is almost the attachment of friendship between them—as far as friendship can subsist between two so widely removed in the social scale. I hope that eventually my son will succeed to the stewardship. Of course he is young now, and the affairs demand an old head——' He paused, and moved uneasily. ‘Altogether the Marquess is a most charming man.’
‘Quite so,’ said Mr. Crudge.
‘There is our Vicar,’ pursued the steward. ‘An agreeable person, but tiresome. To-morrow he will dine with a gentleman of means, but no birth, in the town, and be quite Liberal, if not Radical, when his feet are beneath his mahogany. He leads a life of it; he is pulled this way and that by the ladies of his congregation, who have their various and discordant views.’
‘That,’ said Mr. Crudge, ‘strikes me as the weakness of the Church of England. She is trying to balance herself between two stools, a position neither dignified nor secure.
‘Still,’ said the steward, ‘with this abatement he is a charming man.’ Then he held up his finger: ‘His Grace is speaking.’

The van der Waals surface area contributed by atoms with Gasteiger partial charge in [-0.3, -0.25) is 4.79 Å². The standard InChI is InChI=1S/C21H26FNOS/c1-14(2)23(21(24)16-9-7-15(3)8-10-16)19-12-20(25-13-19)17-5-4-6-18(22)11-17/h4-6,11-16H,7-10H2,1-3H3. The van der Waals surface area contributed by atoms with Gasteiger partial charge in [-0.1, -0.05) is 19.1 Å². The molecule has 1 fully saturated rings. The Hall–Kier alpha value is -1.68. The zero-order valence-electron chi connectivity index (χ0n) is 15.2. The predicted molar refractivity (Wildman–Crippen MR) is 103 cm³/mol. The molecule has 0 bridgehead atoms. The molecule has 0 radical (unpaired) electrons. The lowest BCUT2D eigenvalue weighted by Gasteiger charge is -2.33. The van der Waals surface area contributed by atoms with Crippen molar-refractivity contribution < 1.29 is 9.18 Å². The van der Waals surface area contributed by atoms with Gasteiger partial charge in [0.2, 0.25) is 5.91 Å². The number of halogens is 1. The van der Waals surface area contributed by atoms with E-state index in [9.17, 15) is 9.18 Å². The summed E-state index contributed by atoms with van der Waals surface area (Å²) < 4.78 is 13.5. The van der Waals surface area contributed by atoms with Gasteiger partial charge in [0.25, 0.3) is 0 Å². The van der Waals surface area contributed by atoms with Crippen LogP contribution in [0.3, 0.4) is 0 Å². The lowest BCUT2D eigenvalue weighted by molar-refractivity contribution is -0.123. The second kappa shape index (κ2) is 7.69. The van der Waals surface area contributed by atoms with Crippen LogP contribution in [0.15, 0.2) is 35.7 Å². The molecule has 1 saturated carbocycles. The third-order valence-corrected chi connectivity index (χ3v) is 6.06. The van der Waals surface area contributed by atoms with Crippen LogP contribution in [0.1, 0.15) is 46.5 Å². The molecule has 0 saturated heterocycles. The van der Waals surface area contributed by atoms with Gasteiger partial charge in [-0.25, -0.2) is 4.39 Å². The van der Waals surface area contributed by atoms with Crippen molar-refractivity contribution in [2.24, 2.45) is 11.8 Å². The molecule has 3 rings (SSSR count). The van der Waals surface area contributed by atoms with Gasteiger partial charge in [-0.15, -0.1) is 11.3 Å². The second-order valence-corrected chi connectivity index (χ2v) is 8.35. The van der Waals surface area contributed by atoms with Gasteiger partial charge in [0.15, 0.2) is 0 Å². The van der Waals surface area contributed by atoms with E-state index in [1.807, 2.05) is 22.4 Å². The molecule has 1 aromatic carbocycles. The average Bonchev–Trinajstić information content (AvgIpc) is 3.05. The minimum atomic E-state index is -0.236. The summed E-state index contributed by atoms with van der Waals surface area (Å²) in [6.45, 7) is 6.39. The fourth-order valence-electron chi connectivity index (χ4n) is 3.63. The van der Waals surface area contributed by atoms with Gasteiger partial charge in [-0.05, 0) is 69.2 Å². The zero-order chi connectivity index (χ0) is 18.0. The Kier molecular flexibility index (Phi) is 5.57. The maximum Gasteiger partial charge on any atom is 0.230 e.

‘I do not myself see how we can escape a complete political and social revolution,’ said the Duke to the Vicar, Sir Edward Sheepwash, and the Archdeacon of Wellington. ‘If the franchise is entrusted to the Have-nots, the Haves must go down. They must go down for this reason——'
‘Which is the Ducal family?’ whispered Crudge. ‘Haves or Have-nots, or Have and Have-not in one?’
‘Hush,’ said Worthivale.
‘They must go down for this reason, that the appeal to the electors will be an appeal to Cerberus, and Cerberus must be given cakes. Now, it is absurd to affect indignation against bribery and corruption in boroughs, and yet extend the franchise to the needy. If the needy have the franchise, you must appeal to their cupidity. It is the only appeal they can understand. The new class of electors are earthworms, all stomach. Whichever party desires to get into power must appeal to their cupidity, or for evermore stand out of power. Hitherto bribery has meant the candidate throwing away his own money; henceforth he will throw away that of others, and that will not be bribery. I bribe the electors of Kingsbridge if I allow them to shoot rabbits over my preserves. I do not bribe if I promise them the land of the aristocracy and the tithes of the Church.’
‘Already,’ said the Archdeacon, ‘the farmers are crying out that they are crushed by the rates.